Whispers, Emmanuel Ssebaggala

[box type=”info” align=”aligncenter” ]This is one of the stories that came out of the  Writivism 2014, a  project of the Centre for African Cultural Excellence, with the assistance of several partner organisations, which identifies, trains and engages readers and writers in public discourse through literature. As part of this years activities, they will have The Writivism Festival from 18 – 22nd June 2014. Like the Facebook page for more updates



“… and the tests show that you have AIDS…”


How did I get here?

I wish it were a straight path I had taken. A highroad. The main road perhaps – with a name and street numbers. Any landmarks to remember.

I was young and so full of life. Scratch that. I was life itself. People breathed me in so they could live. If ever I missed a party, it was for one bigger and better. In the crew, I was the ladies’ ultimate. The body, the clothes, the shoes – all divine. I could have any woman I wanted. All I had to do was to point fingers and they would have come crawling. But I stuck with only three – the three; Party Penny (P-Square), Lady Georgina (LG – Life’s Good) and Dirty Diana (Di-Di).

How we met! That’s another story.


It was beating hard. The falling drops hit my body like little marbles in the game of chestnuts – Kill or be killed! The piercing cold froze me to the bone. The seven days’ starvation ensured I had no back up warmth to counter.

I could not bank on survival.

A quicker alternative was more delightful than this slow passing.

I dragged my weary bag of bones into the middle of the road. The reflection of rays of headlights on the wet tarmac suggested there was a car coming. It had to be. And it ought to be at high speed. Who cared what speed it was at? My feather-light frame could be swayed by any speed.

I stood somewhere in between the reflection of the rays from both headlights.

I closed my eyes.


A rainbow of wigs towered above me when I awoke.

I was still alive.

What a waste!

Who was going to foot theses bills!


As I eased up over the following days, I found out that LG was behind the wheels that night.

She had stopped just in time to accord me a second chance. To what! I can’t tell.

They were working ladies. They sold ecstasy.

Each with their own story.

So, what was mine?


Well, at 17, a few months before we met, mum walked in on me – with a boy on top. It would have been ecstatic if she had come in a few seconds late. Five maybe.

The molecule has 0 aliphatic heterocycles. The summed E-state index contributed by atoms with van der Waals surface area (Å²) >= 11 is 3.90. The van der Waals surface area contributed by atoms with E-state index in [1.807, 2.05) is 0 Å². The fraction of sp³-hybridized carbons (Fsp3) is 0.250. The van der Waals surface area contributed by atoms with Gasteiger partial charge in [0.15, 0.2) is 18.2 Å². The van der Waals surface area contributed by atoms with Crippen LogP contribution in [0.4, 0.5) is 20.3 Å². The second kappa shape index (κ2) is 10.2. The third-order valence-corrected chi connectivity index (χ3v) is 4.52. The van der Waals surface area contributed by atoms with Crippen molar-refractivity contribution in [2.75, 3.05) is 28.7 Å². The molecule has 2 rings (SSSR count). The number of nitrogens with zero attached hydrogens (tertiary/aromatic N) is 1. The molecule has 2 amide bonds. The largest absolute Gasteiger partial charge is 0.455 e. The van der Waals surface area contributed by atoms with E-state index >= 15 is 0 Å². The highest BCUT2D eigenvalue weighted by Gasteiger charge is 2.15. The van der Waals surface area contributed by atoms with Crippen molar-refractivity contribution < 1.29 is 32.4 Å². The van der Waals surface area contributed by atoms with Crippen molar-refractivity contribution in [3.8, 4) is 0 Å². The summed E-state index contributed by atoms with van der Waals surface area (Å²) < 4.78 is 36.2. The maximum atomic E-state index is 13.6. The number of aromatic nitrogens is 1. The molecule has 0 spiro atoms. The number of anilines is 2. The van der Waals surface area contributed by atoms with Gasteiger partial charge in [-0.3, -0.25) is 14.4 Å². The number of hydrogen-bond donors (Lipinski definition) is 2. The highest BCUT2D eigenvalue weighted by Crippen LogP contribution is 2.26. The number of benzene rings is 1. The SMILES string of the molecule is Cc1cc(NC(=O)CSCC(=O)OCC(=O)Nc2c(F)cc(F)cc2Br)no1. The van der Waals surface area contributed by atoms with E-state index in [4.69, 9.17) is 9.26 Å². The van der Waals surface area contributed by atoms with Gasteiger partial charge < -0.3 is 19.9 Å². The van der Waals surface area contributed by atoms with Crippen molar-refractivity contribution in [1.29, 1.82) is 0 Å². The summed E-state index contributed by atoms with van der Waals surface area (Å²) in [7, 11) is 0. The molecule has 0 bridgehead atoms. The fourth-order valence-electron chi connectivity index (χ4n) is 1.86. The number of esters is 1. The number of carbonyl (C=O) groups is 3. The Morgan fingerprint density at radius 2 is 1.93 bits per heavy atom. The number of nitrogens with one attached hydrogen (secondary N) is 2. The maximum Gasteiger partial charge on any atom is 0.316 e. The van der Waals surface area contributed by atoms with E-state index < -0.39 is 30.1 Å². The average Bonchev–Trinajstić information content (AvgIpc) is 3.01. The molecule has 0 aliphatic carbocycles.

The sound of breaking china as the tray holding Pa’s food hit the floor was my cue to terminate procedure.

Mum had gone to visit a friend. She was to stay there for an hour or so. At least that’s what she had said before leaving my best friend Enoch and I to work on our holiday assignments. What had brought her back so soon? Or was it us that had stretched our bliss across time?


Dad could not lie still after the noise he had heard.

The sight before him was too much for his frail heart.

It let go!


If ever I gave my stepmother reason to drag me to family court and to ensure I got no portion of the inheritance, this time they were two.

Before dad was laid to rest, I was officially no longer his child, and officially homeless.


Having been sheltered all my life, blame it on being born with the proverbial silver spoon in the mouth, and having barely graduated ordinary level, life in the open, wide world wasn’t easy.

Ending it all was a more welcomed line of thought.

Executing the plan had brought me to these angels.


They had clients who could make use of my skills. It was therapeutic, they said.

I gave it a try.

Soon, I was living the good life. I gave pleasure. I got pleasure. And I was paid for it.

They paid in cash. They paid well.

I guess that’s why I ended up putting my health up for sale as well…


“… Mr. Sembatya, are you with me…”


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Written by Emmanuel Ssebaggala (0)

Emmanuel is a terribly reserved person. He does not need to be around people to muse himself. Yet, analysing human behaviour is his inspiration. He writes to make sense of the world he inhabits...

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